Slowdown in commodity shipments leads to owners selling vessels for scrap
The Vale Beijing anchored at Sao Marcos Bay off the coast of northern Brazil in 2011. Commodity prices are falling because of lower growth in China, leading to overcapacity in bulk shipping. PHOTO: REUTERS
LONDON—Ship-demolition rates are up sharply this year, as a slowdown in commodity shipping has led owners to sell their vessels for scrap rather than operate them at a loss, brokers said.
Commodity prices are falling amid lower demand from China and other significant importers, leading in turn to rampant overcapacity of ships in the water.
As a result, so-called capesize vessels—the world’s biggest carriers of commodities such as iron ore and coal—are increasingly queuing at scrapyards in Southeast Asia. Daily chartering rates for such ships have been hovering near $5,000 since the middle of December, compared with a break-even point of $7,500 to $20,000 or more, depending on the age of the vessel and its financing arrangements.
In a report this week, London-based Clarkson Research Services said about 4.6 million deadweight metric tons of capesize ships had been sold for scrap this year, up 368% from the corresponding period in 2014. This year’s figure is already higher than the total of 2014, when 4.2 million deadweight metric tons of capesize ships were recycled.
The tumbling freight rates, which brokers say aren’t expected to recover soon, come as iron-ore prices slumped last week to their lowest level since 2008 amid concerns that weaker Chinese demand and increased mine output will exacerbate a global supply glut. Iron ore is widely used in construction projects and industrial applications, and a report this month by Beijing that economic output this year would fall to 7% from 7.4% in 2014 sent the Baltic Dry Index, which measures freight rates, to its lowest point in 30 years.
‘In the past, it would take a while to charter a capesize vessel. Now there is one available every single minute, and that’s not an exaggeration.’
“Combine this with a minimum 25% overcapacity in dry-bulk carriers that move iron ore to China and most owners are left with no options other than selling their ships for scrap,” a London-based broker said. “In the past, it would take a while to charter a capesize vessel. Now there is one available every single minute, and that’s not an exaggeration.”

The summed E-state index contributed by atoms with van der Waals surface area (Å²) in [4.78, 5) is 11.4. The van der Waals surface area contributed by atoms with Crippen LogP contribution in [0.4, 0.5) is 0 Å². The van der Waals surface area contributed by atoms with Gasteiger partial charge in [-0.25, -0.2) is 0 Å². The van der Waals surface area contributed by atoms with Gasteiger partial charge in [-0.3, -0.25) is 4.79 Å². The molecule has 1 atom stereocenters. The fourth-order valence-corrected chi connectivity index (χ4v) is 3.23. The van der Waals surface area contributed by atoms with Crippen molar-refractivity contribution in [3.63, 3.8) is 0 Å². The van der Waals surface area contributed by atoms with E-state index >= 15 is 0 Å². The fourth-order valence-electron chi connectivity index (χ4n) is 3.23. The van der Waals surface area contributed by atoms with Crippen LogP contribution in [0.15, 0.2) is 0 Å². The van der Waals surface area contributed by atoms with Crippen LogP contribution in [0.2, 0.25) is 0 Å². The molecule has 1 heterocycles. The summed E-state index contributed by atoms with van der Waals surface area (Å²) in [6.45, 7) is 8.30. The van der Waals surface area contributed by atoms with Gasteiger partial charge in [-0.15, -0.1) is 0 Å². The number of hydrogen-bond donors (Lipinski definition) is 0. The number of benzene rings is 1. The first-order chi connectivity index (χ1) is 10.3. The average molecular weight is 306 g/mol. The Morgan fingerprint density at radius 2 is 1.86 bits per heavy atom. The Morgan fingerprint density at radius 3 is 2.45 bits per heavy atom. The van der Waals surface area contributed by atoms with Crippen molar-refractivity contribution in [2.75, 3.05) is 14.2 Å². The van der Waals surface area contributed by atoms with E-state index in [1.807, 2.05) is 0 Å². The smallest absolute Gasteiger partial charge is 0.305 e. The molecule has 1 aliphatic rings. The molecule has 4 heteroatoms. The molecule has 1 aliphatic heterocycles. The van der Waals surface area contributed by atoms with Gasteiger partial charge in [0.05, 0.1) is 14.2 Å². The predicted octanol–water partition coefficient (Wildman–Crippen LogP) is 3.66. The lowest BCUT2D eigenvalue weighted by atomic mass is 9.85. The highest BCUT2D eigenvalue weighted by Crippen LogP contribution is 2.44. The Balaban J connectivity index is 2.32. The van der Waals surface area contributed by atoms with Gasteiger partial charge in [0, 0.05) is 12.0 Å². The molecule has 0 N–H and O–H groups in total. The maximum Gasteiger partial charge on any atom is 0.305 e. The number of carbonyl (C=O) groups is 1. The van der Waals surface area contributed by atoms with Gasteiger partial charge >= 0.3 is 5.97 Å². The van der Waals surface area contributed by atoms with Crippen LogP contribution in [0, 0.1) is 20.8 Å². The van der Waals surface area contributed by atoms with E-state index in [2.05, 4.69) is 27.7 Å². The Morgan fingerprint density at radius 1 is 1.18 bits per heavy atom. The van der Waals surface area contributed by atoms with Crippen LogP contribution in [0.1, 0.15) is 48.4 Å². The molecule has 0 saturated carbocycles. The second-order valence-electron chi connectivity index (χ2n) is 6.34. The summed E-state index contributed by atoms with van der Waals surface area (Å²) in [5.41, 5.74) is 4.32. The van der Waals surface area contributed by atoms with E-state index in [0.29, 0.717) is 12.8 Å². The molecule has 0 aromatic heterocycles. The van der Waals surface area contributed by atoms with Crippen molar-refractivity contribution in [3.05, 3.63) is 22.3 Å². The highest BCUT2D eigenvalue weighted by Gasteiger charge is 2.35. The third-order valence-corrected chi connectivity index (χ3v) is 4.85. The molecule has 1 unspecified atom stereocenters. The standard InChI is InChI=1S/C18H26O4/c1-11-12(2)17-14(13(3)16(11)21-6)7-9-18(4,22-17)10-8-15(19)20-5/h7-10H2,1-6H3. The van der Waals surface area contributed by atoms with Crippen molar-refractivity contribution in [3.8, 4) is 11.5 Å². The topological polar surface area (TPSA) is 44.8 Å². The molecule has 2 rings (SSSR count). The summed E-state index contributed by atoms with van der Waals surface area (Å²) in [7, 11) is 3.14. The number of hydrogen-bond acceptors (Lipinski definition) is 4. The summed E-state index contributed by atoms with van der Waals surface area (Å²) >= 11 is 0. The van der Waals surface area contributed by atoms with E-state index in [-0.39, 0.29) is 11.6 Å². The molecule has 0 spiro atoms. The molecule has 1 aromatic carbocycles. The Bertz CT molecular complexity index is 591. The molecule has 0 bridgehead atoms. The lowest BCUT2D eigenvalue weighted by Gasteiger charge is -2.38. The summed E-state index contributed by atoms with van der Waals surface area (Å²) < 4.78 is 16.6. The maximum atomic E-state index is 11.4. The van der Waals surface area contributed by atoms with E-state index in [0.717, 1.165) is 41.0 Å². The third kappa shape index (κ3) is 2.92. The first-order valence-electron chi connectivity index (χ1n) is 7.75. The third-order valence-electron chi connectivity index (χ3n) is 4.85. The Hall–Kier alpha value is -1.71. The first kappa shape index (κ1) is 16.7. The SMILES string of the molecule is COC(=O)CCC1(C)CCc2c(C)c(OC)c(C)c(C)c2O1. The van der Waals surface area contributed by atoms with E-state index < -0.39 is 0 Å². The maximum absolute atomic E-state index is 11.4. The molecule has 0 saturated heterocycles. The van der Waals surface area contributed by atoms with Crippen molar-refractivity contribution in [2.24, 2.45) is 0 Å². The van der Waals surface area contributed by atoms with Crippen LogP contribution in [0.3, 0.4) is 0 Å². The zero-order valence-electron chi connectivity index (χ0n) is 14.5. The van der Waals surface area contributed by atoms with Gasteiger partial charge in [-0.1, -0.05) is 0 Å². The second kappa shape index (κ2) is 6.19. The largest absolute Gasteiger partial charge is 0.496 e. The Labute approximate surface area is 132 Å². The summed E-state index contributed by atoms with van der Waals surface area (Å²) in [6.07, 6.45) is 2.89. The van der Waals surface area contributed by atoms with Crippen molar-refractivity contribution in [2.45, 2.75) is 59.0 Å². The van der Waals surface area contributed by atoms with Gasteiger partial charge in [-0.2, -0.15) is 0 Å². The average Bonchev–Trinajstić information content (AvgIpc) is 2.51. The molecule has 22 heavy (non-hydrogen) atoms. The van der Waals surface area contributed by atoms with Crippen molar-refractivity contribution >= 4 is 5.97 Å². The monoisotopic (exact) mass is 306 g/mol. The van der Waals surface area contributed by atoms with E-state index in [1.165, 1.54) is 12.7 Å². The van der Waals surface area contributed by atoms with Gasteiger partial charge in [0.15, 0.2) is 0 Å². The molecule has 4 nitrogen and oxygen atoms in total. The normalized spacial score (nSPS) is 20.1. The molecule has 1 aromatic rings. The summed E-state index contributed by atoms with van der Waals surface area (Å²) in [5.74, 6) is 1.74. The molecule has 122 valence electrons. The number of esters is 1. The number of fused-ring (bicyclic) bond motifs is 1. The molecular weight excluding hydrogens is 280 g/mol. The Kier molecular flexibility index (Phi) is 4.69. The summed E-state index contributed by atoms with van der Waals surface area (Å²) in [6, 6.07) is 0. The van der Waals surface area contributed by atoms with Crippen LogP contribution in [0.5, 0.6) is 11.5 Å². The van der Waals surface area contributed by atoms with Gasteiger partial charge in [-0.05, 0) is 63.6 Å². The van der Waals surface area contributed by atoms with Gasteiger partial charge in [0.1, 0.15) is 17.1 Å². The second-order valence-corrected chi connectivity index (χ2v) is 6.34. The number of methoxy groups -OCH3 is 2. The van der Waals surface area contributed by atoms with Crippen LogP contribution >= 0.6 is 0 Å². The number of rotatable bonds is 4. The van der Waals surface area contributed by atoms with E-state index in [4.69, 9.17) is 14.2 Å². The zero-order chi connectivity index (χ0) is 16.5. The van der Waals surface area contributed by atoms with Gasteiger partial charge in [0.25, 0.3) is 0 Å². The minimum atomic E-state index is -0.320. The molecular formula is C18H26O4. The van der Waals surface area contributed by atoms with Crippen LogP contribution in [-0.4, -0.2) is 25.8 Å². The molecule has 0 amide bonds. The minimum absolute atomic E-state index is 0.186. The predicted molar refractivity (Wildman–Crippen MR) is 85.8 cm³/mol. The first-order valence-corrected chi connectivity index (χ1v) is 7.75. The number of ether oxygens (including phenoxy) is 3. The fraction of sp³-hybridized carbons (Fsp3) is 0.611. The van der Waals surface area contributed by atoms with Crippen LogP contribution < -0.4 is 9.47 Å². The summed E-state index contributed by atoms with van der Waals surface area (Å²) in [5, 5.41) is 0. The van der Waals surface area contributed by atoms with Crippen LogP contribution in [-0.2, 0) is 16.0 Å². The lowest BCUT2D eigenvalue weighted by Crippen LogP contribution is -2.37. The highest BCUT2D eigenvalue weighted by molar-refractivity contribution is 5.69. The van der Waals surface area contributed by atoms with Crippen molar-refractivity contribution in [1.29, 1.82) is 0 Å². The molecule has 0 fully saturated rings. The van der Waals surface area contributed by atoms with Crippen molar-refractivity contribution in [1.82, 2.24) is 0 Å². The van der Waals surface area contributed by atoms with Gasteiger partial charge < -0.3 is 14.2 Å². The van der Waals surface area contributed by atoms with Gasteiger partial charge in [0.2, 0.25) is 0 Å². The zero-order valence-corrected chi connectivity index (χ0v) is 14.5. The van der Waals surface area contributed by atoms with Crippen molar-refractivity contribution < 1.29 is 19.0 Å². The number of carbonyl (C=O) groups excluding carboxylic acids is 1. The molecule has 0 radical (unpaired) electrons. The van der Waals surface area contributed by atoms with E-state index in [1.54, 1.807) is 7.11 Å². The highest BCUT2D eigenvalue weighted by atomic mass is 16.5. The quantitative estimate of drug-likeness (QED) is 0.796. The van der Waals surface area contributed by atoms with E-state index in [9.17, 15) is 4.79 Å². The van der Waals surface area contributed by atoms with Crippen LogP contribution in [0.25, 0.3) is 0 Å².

Brokers said at least eight dry-bulk companies have filed for bankruptcy protection since the start of the year, and the number might well double before the year ends.
“With more than 30 capesize bulkers sold for demolition already this year and charter rates still struggling to justify employment at present, it looks set to be an increasingly frantic year of scrapping in the dry sector,” U.S.-based GMS, the world’s biggest cash buyer of ships for recycling, said in a report this week.
A Singapore-based broker said deep-pocketed owners who can afford to hold on to their capes are parking them at Asian ports.
“There are at least eight in hot layup, meaning they are anchored, engines mothballed and crew cut to at least half in order to rein in costs,” the broker said. “We haven’t seen it like this since the 2009 global economic crisis.”
He said large mining companies such as BHP Billiton Ltd., Vale SA and Rio Tinto PLC are still chartering some capes to move commodities from Australia to China, “but they are far fewer than numbers in November at ridiculously low prices.”
Overall ship-breaking activity is up 37% this year, according to Clarkson. Indian-subcontinent yards are winning the majority of the business. Scrapping in Bangladesh is up 85% in terms of tonnage compared with the same period last year, while in Pakistan and India, demolition rates are up 19% and 7%, respectively.
“Even if scrapping rates double or triple, it will still be a drop in the ocean,” the London-based broker said. “This year alone, more than 1,000 new bulkers will be delivered.”
Source: The Wall Street Journal. 24 March 2015